Posts Tagged zrtp

First Look at the Blackphone

Full disclosure: I am good friends with Phil Zimmermann, co-founder of Silent Circle.  He and I worked together for many years to publish his ZRTP media security protocol as an RFC in the IETF standards body. I also helped him with his Zfone Project.  I’m also friends with Jon Callas, Travis Cross, and others at Silent Circle, who collaborated with Geeksphone to produce the Blackphone.


Blackphone Logo

 

 

After tclueconhe Blackphone was announced back in February in Barcelona, I ordered one as soon as they started taking orders, and have pretty much just been killing time ever since then.  I even had a false alarm delivery the other week when I was at the IETF conference inToronto.  Another package with an address that had “Black” in it arrived, and I jumped to the conclusion that it was my Blackphone.  Instead, my Blackphone arrived the day I was in Chicago at ClueCon, on a Security Round Table panel with Phil and Travis.

Blackphone BoxBlackphone AccsessoriesMy first impressions are quite positive: the packaging is good, the phone is nice to hold in the hand.  If anything, it feels lighter than I expected.  And it is black.  Included accessories are USB cable, charger with US and European plugs, and a headset.

Upon powering it up, you are prompted to create a pin or password, then it prompts you to encrypt the phone, which takes about 10 minutes or so.Blackphone Phone Encryption

I’ve been using Silent Circle for a while now on my iPhone, so I recognized the Silent Phone and Silent Text apps.  Silent Contacts was new to me, as were the other pre-installed security apps.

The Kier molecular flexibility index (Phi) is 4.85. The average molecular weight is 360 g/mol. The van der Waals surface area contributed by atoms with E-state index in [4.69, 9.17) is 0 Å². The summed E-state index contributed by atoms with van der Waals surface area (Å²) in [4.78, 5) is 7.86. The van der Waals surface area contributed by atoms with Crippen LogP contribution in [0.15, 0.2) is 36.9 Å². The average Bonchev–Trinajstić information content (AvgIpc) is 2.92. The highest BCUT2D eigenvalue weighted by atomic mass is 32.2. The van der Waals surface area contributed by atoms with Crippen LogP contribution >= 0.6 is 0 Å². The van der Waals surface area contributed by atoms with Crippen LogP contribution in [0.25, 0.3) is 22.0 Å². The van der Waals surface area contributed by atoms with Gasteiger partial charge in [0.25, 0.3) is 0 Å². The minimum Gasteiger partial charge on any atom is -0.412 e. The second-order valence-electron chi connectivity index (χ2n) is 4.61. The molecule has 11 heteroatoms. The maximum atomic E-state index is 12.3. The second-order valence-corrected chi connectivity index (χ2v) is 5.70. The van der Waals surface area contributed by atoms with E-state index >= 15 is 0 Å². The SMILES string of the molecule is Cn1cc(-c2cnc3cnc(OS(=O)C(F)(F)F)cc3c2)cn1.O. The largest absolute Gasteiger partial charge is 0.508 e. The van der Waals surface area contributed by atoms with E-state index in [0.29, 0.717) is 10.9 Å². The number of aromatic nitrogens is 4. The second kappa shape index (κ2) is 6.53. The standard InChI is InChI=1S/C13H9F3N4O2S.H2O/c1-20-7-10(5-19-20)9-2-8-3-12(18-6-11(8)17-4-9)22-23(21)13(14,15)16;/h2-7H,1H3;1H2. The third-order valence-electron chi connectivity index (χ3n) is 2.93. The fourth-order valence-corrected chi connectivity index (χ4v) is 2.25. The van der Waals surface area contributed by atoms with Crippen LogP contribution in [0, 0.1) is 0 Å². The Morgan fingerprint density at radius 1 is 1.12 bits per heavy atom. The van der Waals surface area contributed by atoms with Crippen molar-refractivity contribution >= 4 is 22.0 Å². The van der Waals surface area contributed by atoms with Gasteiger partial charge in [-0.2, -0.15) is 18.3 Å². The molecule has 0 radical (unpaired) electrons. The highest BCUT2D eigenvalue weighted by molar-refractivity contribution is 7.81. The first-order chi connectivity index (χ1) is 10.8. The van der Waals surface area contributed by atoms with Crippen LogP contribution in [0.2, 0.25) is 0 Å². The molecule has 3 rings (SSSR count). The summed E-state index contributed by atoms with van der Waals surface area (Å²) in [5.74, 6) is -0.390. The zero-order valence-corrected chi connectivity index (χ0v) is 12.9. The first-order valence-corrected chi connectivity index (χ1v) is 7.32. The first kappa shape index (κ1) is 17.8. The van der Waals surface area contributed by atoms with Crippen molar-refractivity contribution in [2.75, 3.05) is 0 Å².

Blackphone Pre-Installed AppsIt took me a little while to get Silent Phone and Text working.  I had forgotten that I had to look up the Product Keys to get the Silent Circle Ronin code to activate the service and create my account.  The Silent Circle apps are similar to those on my iPhone although the user interface is inscrutable.  Why does it show one grey dot when I’m calling then switch to three green dots when I’m connected and ZRTP has been authenticated?  What does “Secure to server” mean?  Hopefully this is an easy fix to the UI to make it understandable.

Next, I need to try out SpiderOak and Disconnect.Me.  Also, I haven’t put a SIM in yet.  My friend James Body has given me a fantastic Truphone travel SIM that I really could have used last month during all my travels…

Look for a future post on these topics.  As always, questions & comments most welcome.

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How to Communicate Securely over the Internet

Today, I published a new Internet-Draft on how to securely communicate over the Internet using a new web technology known as WebRTC and the ZRTP protocol.  Using this technique, Internet users can determine if the National Security Agency, or anyone else, is listening in to their calls placed using a web browser.  There are already a number of commercial and open source products utilizing ZRTP, including Silent CircleJitsi, and others, but this new technique opens it up for all web users.

The WebRTC Book